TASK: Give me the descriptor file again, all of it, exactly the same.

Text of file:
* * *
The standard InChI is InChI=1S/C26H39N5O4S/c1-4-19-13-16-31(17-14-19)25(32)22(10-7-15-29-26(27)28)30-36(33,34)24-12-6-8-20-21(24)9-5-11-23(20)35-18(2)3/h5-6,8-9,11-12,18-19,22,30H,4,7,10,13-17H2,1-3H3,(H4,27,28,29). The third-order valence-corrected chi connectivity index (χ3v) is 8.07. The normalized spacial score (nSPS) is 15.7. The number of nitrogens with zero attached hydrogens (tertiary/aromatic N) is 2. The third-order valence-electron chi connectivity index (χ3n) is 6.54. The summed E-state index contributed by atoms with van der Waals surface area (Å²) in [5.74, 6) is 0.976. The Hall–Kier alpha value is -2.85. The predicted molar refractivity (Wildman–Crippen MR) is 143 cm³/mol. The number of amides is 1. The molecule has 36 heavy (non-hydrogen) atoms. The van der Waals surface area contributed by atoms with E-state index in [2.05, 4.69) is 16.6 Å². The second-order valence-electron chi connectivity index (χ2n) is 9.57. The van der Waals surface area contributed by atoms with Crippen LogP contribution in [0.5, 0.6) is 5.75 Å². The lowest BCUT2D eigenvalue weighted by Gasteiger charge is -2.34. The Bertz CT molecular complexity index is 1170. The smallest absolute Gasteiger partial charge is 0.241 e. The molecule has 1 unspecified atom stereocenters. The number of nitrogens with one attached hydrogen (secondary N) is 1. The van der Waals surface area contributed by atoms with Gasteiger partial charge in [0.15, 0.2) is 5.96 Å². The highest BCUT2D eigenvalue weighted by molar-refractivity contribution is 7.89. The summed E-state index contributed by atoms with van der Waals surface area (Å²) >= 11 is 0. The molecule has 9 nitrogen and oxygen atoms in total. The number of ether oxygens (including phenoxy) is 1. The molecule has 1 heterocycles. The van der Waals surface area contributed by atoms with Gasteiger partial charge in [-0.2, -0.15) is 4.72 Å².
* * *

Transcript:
The standard InChI is InChI=1S/C26H39N5O4S/c1-4-19-13-16-31(17-14-19)25(32)22(10-7-15-29-26(27)28)30-36(33,34)24-12-6-8-20-21(24)9-5-11-23(20)35-18(2)3/h5-6,8-9,11-12,18-19,22,30H,4,7,10,13-17H2,1-3H3,(H4,27,28,29). The third-order valence-corrected chi connectivity index (χ3v) is 8.07. The normalized spacial score (nSPS) is 15.7. The number of nitrogens with zero attached hydrogens (tertiary/aromatic N) is 2. The third-order valence-electron chi connectivity index (χ3n) is 6.54. The summed E-state index contributed by atoms with van der Waals surface area (Å²) in [5.74, 6) is 0.976. The Hall–Kier alpha value is -2.85. The predicted molar refractivity (Wildman–Crippen MR) is 143 cm³/mol. The number of amides is 1. The molecule has 36 heavy (non-hydrogen) atoms. The van der Waals surface area contributed by atoms with E-state index in [2.05, 4.69) is 16.6 Å². The second-order valence-electron chi connectivity index (χ2n) is 9.57. The van der Waals surface area contributed by atoms with Crippen LogP contribution in [0.5, 0.6) is 5.75 Å². The lowest BCUT2D eigenvalue weighted by Gasteiger charge is -2.34. The Bertz CT molecular complexity index is 1170. The smallest absolute Gasteiger partial charge is 0.241 e. The molecule has 1 unspecified atom stereocenters. The number of nitrogens with one attached hydrogen (secondary N) is 1. The van der Waals surface area contributed by atoms with Gasteiger partial charge in [0.15, 0.2) is 5.96 Å². The highest BCUT2D eigenvalue weighted by molar-refractivity contribution is 7.89. The summed E-state index contributed by atoms with van der Waals surface area (Å²) >= 11 is 0. The molecule has 9 nitrogen and oxygen atoms in total. The number of ether oxygens (including phenoxy) is 1. The molecule has 1 heterocycles. The van der Waals surface area contributed by atoms with Gasteiger partial charge in [-0.2, -0.15) is 4.72 Å².